UK — Huge sections of new Navy carrier joined together

One of the two biggest war­ships ever built for the Roy­al Navy has tak­en anoth­er step towards com­ple­tion with the join­ing of two huge sec­tions.

Aft-sec­tion block LB04 of future Roy­al Navy car­ri­er Queen Eliz­a­beth on the move in Gov­an yard [Pic­ture: Air­craft Car­ri­er Alliance]
Source: Min­istry of Defence, UK
Click to enlarge

In a two-hour oper­a­tion this past week­end, one sec­tion was moved from a large ship hall at BAE Sys­tems’ Gov­an yard, on the Clyde at Glas­gow, to join the oth­er part of Low­er Block 04, built in a neigh­bour­ing hall just 100 metres away. 

Block 04 is home to the two main engine rooms, the sick bay and quar­ters for some of the 1,500 sailors and air group per­son­nel who will serve on the ship. 

Togeth­er the two sec­tions com­prise one fifth of Queen Eliz­a­beth, the first of two 65,000-tonne super-car­ri­ers being built for the fleet. 

This weekend’s oper­a­tion involved 132 remote-con­trolled trans­porters mov­ing 4,000 tonnes of steel. 

The trans­porters moved the two parts to with­in five cen­time­tres of each oth­er. Work­ers will spend the com­ing few days clos­ing the gap, pre­cise­ly align­ing the var­i­ous units and com­part­ments before weld­ing the sec­tions together. 

Once ful­ly fit­ted out, the com­plet­ed block will weigh 11,000 tonnes and form the aft sec­tion of the car­ri­er. It is the largest sec­tion of the ship, at 86 metres long, 40 metres wide and 23 metres tall – so large that it juts out of the ship hall. 

Steven Car­roll, Queen Eliz­a­beth Class Project Direc­tor at BAE Sys­tems, said: 

“Bring­ing togeth­er Low­er Block 04 marks the begin­ning of an excit­ing stage in the block’s life. Once the link up is com­plete, the team will shift their focus back to the out­fit­ting of the block, includ­ing installing 12,000 pipes and 100,000 kilo­me­tres of cables, ahead of her depar­ture to Rosyth lat­er this year.”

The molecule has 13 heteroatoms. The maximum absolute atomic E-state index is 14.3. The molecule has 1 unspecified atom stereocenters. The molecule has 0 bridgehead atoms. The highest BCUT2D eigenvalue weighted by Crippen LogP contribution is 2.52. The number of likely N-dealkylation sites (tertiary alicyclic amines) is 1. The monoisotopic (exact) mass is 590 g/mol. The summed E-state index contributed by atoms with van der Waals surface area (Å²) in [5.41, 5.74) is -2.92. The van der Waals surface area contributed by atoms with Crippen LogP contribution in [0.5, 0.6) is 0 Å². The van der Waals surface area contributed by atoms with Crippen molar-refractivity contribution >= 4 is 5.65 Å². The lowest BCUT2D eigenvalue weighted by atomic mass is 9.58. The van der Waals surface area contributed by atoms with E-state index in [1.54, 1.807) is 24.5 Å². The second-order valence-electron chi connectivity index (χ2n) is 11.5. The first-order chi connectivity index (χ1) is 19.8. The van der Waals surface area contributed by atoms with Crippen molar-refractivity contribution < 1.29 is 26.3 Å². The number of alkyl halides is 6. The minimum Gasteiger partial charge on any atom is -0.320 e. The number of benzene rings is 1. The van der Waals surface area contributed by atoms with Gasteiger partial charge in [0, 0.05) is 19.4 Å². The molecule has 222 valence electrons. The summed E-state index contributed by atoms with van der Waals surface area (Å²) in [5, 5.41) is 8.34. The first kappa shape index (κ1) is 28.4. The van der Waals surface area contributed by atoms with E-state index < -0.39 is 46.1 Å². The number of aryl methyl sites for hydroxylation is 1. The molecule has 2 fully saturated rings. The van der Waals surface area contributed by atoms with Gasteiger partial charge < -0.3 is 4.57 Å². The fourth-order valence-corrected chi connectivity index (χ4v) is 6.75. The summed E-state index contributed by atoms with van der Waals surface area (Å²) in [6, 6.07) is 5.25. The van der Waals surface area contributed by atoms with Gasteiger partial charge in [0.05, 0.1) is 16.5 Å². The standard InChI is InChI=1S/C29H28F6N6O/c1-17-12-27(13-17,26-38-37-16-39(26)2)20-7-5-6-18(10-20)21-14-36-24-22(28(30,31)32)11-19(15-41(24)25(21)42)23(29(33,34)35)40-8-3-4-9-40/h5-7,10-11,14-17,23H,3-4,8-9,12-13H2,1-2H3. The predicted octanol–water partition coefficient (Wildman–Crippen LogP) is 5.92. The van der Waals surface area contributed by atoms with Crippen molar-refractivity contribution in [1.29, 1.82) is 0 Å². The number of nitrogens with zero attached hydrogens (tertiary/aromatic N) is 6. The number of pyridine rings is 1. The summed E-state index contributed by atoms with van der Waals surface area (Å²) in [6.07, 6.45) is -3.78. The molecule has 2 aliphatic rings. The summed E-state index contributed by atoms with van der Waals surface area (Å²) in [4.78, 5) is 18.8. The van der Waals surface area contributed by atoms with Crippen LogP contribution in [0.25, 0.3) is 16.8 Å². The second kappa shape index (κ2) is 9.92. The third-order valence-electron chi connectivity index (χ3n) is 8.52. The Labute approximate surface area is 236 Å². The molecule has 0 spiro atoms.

That depar­ture is due in the autumn; this block will be the last hull sec­tion of Queen Eliz­a­beth to arrive on the Forth and will join the oth­er units and sec­tions of the ship in dry dock where she is being assembled. 

At Gov­an, work also con­tin­ues on the mid-sec­tion of the sec­ond ship, Prince of Wales. Since the first steel was cut on this sec­tion in May last year, over 80 units of LB03 are cur­rent­ly in production. 

Half a dozen yards around the UK are involved in the car­ri­er project, with some 10,000 peo­ple direct­ly or indi­rect­ly involved in build­ing sec­tions, parts or pro­vid­ing equip­ment for what will be the largest ships ever built for Britain’s Navy. 

At BAE’s sis­ter yard in Portsmouth, the final work is being car­ried out on Low­er Blocks 05 and 02 for Queen Elizabeth. 

Block 05 leaves for Rosyth the end of the month, 02 in May – but before they leave the con­struc­tion shed and are low­ered on to a barge, they have to be weighed. 

Care­ful­ly-posi­tioned hydraulic jacks and sen­si­tive load cells con­vert force into an elec­tri­cal sig­nal which in turn is trans­lat­ed into an accu­rate mea­sure­ment of the block’s weight. 

Paul Bow­sh­er of the Air­craft Car­ri­er Alliance, the com­bined BAE-Thales-Bab­cock and MOD Defence Equip­ment and Sup­port team work­ing on the huge project, said: 

“Get­ting the weight and cen­tre of grav­i­ty right is real­ly impor­tant when it comes to arrang­ing for sec­tions to be safe­ly lift­ed – or moved by barge. We weigh each sec­tion at least three times to make sure the read­ings are accurate.” 

Press release
Min­istry of Defence, UK 

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